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G.S. v. Labcorp

United States District Court, D. New Jersey

June 19, 2019

G.S., et. al., Plaintiffs,
Labcorp, et. al., Defendants.



         Before the Court is Defendant Laboratory Corporation of America's application to strike the “Addendum Report” authored by Plaintiffs' Life Care Planning Expert, Dr. Harold Bialsky which was served on April 29, 2019. ECF No. 45. Plaintiffs have opposed Defendant's application. ECF No. 45 at Tab 3 and No. 47. Defendant's application was the subject of discussion during a status conference with counsel on May 31, 2019 during which the parties agreed to submit this dispute to the Court informally rather than by formal motion.

         In short, Defendant contends that the Addendum Report is untimely, “fundamentally unfair and improper”, and “[n]either plaintiffs nor Dr. Bialsky have provided any justification for the service of this late report.” ECF no 45 at Tab 2. Defendant describes the Addendum Report as “an after-the-fact effort by Dr. Bialsky to rehabilitate his testimony and bolster his opinions post-deposition.” Id. Accordingly, Defendant seeks an order striking the Addendum Report.

         In response, Plaintiffs maintain the Addendum Report “is simply a response by Plaintiffs' expert to certain questions posed to him during his deposition”. ECF No. 47. Further, Plaintiffs argue, the Addendum Report “should not be regarded as adding new, substantive opinions which serve to surprise or prejudice Defendants”; “[t]he information supplied in [the] Addendum Report does not alter, supplement or enhance [Dr. Bialsky's] deposition”; and, “to the extent that Mr. Bialsky's addendum constitutes a technical violation, if any, of Rule 26 it should be regarded as ‘harmless' under Rule 37.” Id.

         Pursuant to the operative Case Management Order in this case [ECF No. 31], Plaintiffs' expert reports were to be served by June 15, 2018. Plaintiffs served Dr. Bialsky's initial report, dated May 8, 2018, on June 15, 2018. Dr. Bialsky's deposition was conducted on March 27, 2019. During his deposition, Dr. Bialsky was questioned about his knowledge of organizations that operate group homes which accept private payment rather than strictly payment through entitlement programs such as Medicaid. For example:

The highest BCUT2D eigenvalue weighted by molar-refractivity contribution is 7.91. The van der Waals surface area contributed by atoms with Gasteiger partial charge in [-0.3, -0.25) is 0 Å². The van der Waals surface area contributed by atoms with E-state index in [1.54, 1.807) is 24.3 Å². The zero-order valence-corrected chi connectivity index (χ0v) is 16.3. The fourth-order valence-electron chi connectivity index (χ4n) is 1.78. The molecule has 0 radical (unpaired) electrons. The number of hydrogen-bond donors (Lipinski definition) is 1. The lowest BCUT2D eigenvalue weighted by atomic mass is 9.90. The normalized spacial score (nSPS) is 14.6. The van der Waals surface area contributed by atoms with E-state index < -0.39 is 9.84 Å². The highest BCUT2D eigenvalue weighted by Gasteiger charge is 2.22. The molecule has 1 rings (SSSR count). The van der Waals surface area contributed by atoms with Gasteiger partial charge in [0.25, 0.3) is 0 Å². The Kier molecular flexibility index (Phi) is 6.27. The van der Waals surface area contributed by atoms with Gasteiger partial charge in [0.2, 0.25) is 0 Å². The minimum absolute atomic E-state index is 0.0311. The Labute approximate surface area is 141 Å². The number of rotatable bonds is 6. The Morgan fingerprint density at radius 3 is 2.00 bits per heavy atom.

Q. Do you know how many of these organizations on these 14 pages have group homes that would be appropriate for someone with Fragile X?
A. I am not aware.
Q. Have you ever had any communications with any of these organizations concerning the placement of a person with Fragile X into a group home that they may run or manage?
A. Not as it relates to this particular life care plan.

         Attachment to ECF No. 47 at page 43, lines 10-21.

         The Addendum Report was served on April 29, 2019, approximately 30 days after Dr. Bialsky's deposition. According to the Addendum Report, following the deposition, Dr. Bialsky “conducted additional research with regard to Group Home charges.” ECF No. 44 at Tab 1. Specifically, it appears Dr. Bialsky contacted 5 of the organizations about which he was asked during his deposition to determine which do and which do not accept private reimbursement. The Addendum Report also contains additional factual information concerning the payment arrangements and billing structures of two of those organizations as well as the statement that one organization “is not considered a viable option for this Life Care Plan.” Id.

         Notably, the Addendum Report does not seek merely to correct an inadvertent error or omission. See Fed. R. Civ. P. 26(e)(2) (extending to experts a party's duty to supplement a disclosure if “in some material respect the disclosure or response is incomplete or incorrect.”) Rather, on its face the report reflects that the expert conducted additional research and gathered new factual information not contained in his original report, and the report appears to include at least one conclusion as to the suitability of one group home for consideration in the Life Care Plan. Contrary to Plaintiffs' contention that the Addendum Report does not “alter, supplement or enhance” the expert's deposition testimony, the report appears to be an attempt to bolster the expert's original opinion - nine months after the deadline to serve expert reports expired. As Defendant correctly observes, permitting the report “runs the risk of never-ending additional fact discovery.” ECF No. 45 at Tab2.

         Rule 26(a) governs the disclosure of expert testimony. Rule 37(c)(1) provides, in part, “[i]f a party fails to provide information or identify a witness as required by Rule 26(a) …, the party is not allowed to use that information or witness to supply evidence on a motion, at a hearing, or at trial, unless the failure was substantially justified or harmless.” Further, deadlines in a Case Management Order may be modified only upon showing of good cause. Fed.R.Civ.P. 16(f). While, as noted above, supplementation is required under certain circumstances, “Rule 26 does not give parties the right to freely supplement, especially after court-imposed deadlines.” Hartle v. FirstEnergy Generation Corp., 7 F.Supp.3d 510, 517 (W.D. Pa. 2014).

         In this case, the burden is on Plaintiffs to demonstrate that the timing of their service of the Addendum Report was consistent with the Federal Rules of Civil Procedure. Simply put, Plaintiffs have not met this burden. For the reasons above, the Court finds the Addendum Report to be an untimely and improper ...

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